I must rise to the defense of our much-maligned Gainesville City Commission majority.
Oh, I see all those eyebrows arching. I hear that collective gasp of incredulity.
I know that the majority’s decision to relax the very zoning restrictions that have for generations separated us by race and by income has sparked angry opposition.
Cunningham! Don’t you realize that this is just a blatant ploy to appease out of town developers and destroy our neighborhoods?
No I do not.
Rather, I argue that Mayor Lauren Poe and commissioners Adrian Hayes-Santos, David Arreola and Reina Saco voted for inclusionary zoning simply because it was the right thing to do.
Because by and large the American neighborhood remains the last bastion of segregation in our society. And we can thank deliberate government policies for helping us to divide ourselves one from another.
“Single-family zoning ordinances are a form of exclusionary housing policy. They are laws that don’t allow multi-family housing — like duplexes, apartment complexes, or townhomes — to be built upon residential land. Unfortunately, around 75% of residential land in the United States is zoned to be this way.” This from the Harvard Political Review.
“Only a certain amount of land is available for residential use, and only a limited number of homes can be built on such land. This inflates the price of housing by creating artificial scarcity.”
So I come here today to praise, not bury, the commission majority.
Beginning with David Arreola.
When he ran for mayor, it would have been easy – dare I say politically expedient? – for Arreola to come out firmly against inclusionary zoning.
Virtually everybody else running for mayor did.
Instead, Arreola maintained the courage of his convictions. And it is not idle speculation to suggest that courage may have cost him the mayor’s race.
Which brings me to Reina Saco. She who fled to America from Cuba in a leaky boat. Our human rights attorney/commissioner. She who would not be cowed when city employees hurled insults and jeers because she wanted them to be immunized against Covid.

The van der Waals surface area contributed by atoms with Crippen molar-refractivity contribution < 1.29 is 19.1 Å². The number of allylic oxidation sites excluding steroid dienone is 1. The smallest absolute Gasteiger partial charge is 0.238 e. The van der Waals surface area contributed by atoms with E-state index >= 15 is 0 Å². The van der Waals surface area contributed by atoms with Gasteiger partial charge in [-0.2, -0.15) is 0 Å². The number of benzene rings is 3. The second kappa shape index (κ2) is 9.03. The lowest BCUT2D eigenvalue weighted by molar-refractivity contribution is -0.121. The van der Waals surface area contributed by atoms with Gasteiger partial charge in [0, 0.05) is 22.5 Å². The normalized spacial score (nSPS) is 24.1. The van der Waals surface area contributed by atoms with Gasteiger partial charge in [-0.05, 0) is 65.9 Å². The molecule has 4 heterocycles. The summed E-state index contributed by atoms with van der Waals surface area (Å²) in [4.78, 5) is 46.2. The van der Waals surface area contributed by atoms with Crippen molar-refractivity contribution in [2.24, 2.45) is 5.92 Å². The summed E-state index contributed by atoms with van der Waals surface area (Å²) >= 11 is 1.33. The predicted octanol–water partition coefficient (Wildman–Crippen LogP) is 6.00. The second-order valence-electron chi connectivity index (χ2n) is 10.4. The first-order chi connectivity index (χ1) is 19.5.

Saco is the least politically motivated commissioner I know. If her vote on any issue ends up costing Saco a second term her response will be “Oh well.”
Poe and Hayes-Santos are term limited out of office, so I suppose you might argue that they had nothing to lose in the zoning tussle. But both of them ran on and won city office on urbanist principles. They have throughout their terms championed policies intended to increase density, make housing more affordable, and counter the relentless march of suburban sprawl. Gainesville has grown into a more mature and forward-thinking university city because of their commitment to good urbanism.
Yes, I know. Candidates for city office are promising to restore single-family zoning as soon as they take their oaths of office. Such is the will of the people, they say.
As though, in a city of 140,000 souls, the “will of the people” can be accurately gauged by the anger of single-family homeowners.
What about the will of Gainesville’s thousands of renters? Or the will of countless lower income residents who are priced out of Gainesville’s “nicer” neighborhoods?
I hope that our next mayor and new commissioners will listen to their better angels and reconsider. Exclusionary zoning diminishes us as a city that otherwise professes to be committed to principles of equity and inclusion.
That Gainesville is the first Florida city to embrace inclusionary neighborhoods should be a point of civic pride. At the very least it is a fitting legacy for our much-maligned commission majority.
Ron Cunningham is former editorial page editor of The Sun. Read his blog at www.floridavelocipede.com. Email him at firstname.lastname@example.org